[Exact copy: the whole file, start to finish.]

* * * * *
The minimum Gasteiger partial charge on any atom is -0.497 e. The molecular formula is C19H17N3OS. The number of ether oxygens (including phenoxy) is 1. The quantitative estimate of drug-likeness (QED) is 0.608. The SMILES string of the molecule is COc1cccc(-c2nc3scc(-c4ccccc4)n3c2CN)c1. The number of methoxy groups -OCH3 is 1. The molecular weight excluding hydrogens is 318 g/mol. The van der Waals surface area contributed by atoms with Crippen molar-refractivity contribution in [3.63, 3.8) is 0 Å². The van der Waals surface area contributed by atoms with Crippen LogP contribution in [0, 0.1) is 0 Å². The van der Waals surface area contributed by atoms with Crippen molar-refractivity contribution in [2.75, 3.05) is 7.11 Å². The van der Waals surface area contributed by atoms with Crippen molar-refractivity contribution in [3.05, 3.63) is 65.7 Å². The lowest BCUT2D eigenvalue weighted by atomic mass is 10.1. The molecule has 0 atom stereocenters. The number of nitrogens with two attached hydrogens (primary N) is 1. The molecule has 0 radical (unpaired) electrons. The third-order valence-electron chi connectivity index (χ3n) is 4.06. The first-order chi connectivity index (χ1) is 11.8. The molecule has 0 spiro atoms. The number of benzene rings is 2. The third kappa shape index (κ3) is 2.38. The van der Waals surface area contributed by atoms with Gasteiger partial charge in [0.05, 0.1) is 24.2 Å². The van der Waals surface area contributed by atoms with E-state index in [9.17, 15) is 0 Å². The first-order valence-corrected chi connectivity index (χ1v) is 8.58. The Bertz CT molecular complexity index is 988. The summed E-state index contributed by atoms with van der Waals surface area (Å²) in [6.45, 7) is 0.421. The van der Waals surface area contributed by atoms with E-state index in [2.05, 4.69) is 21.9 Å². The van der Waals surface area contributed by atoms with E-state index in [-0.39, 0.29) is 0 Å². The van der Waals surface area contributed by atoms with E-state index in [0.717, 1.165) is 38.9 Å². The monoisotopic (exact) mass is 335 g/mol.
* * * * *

The minimum Gasteiger partial charge on any atom is -0.497 e. The molecular formula is C19H17N3OS. The number of ether oxygens (including phenoxy) is 1. The quantitative estimate of drug-likeness (QED) is 0.608. The SMILES string of the molecule is COc1cccc(-c2nc3scc(-c4ccccc4)n3c2CN)c1. The number of methoxy groups -OCH3 is 1. The molecular weight excluding hydrogens is 318 g/mol. The van der Waals surface area contributed by atoms with Crippen molar-refractivity contribution in [3.63, 3.8) is 0 Å². The van der Waals surface area contributed by atoms with Crippen LogP contribution in [0, 0.1) is 0 Å². The van der Waals surface area contributed by atoms with Crippen molar-refractivity contribution in [2.75, 3.05) is 7.11 Å². The van der Waals surface area contributed by atoms with Crippen molar-refractivity contribution in [3.05, 3.63) is 65.7 Å². The lowest BCUT2D eigenvalue weighted by atomic mass is 10.1. The molecule has 0 atom stereocenters. The number of nitrogens with two attached hydrogens (primary N) is 1. The molecule has 0 radical (unpaired) electrons. The third-order valence-electron chi connectivity index (χ3n) is 4.06. The first-order chi connectivity index (χ1) is 11.8. The molecule has 0 spiro atoms. The number of benzene rings is 2. The third kappa shape index (κ3) is 2.38. The van der Waals surface area contributed by atoms with Gasteiger partial charge in [0.05, 0.1) is 24.2 Å². The van der Waals surface area contributed by atoms with E-state index in [9.17, 15) is 0 Å². The first-order valence-corrected chi connectivity index (χ1v) is 8.58. The Bertz CT molecular complexity index is 988. The summed E-state index contributed by atoms with van der Waals surface area (Å²) in [6.45, 7) is 0.421. The van der Waals surface area contributed by atoms with E-state index in [2.05, 4.69) is 21.9 Å². The van der Waals surface area contributed by atoms with E-state index in [-0.39, 0.29) is 0 Å². The van der Waals surface area contributed by atoms with E-state index in [0.717, 1.165) is 38.9 Å². The monoisotopic (exact) mass is 335 g/mol.